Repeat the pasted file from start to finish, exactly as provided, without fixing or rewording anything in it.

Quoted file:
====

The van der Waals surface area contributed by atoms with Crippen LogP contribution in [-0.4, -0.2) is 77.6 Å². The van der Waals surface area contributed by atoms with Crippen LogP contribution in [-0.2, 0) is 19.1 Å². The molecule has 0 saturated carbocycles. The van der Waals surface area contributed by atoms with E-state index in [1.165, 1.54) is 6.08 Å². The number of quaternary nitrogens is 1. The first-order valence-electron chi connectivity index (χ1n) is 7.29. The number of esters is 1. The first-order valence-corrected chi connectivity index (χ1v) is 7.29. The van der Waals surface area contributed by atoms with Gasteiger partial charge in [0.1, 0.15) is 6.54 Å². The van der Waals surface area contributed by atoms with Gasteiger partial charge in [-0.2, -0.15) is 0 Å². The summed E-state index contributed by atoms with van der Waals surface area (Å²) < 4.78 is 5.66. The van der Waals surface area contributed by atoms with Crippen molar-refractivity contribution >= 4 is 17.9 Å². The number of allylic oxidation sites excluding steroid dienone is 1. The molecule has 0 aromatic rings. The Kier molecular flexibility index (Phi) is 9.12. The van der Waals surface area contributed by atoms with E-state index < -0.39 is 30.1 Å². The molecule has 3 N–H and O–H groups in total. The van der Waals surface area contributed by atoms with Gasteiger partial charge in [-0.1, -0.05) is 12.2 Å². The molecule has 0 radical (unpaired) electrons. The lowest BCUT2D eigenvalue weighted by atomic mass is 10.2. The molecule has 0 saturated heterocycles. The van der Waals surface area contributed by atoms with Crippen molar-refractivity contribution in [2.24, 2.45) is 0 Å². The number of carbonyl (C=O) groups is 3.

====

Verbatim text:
The van der Waals surface area contributed by atoms with Crippen LogP contribution in [-0.4, -0.2) is 77.6 Å². The van der Waals surface area contributed by atoms with Crippen LogP contribution in [-0.2, 0) is 19.1 Å². The molecule has 0 saturated carbocycles. The van der Waals surface area contributed by atoms with E-state index in [1.165, 1.54) is 6.08 Å². The number of quaternary nitrogens is 1. The first-order valence-electron chi connectivity index (χ1n) is 7.29. The number of esters is 1. The first-order valence-corrected chi connectivity index (χ1v) is 7.29. The van der Waals surface area contributed by atoms with Gasteiger partial charge in [0.1, 0.15) is 6.54 Å². The van der Waals surface area contributed by atoms with Gasteiger partial charge in [-0.2, -0.15) is 0 Å². The summed E-state index contributed by atoms with van der Waals surface area (Å²) < 4.78 is 5.66. The van der Waals surface area contributed by atoms with Crippen molar-refractivity contribution >= 4 is 17.9 Å². The number of allylic oxidation sites excluding steroid dienone is 1. The molecule has 0 aromatic rings. The Kier molecular flexibility index (Phi) is 9.12. The van der Waals surface area contributed by atoms with E-state index < -0.39 is 30.1 Å². The molecule has 3 N–H and O–H groups in total. The van der Waals surface area contributed by atoms with Gasteiger partial charge in [-0.1, -0.05) is 12.2 Å². The molecule has 0 radical (unpaired) electrons. The lowest BCUT2D eigenvalue weighted by atomic mass is 10.2. The molecule has 0 saturated heterocycles. The van der Waals surface area contributed by atoms with Crippen molar-refractivity contribution in [2.24, 2.45) is 0 Å². The number of carbonyl (C=O) groups is 3.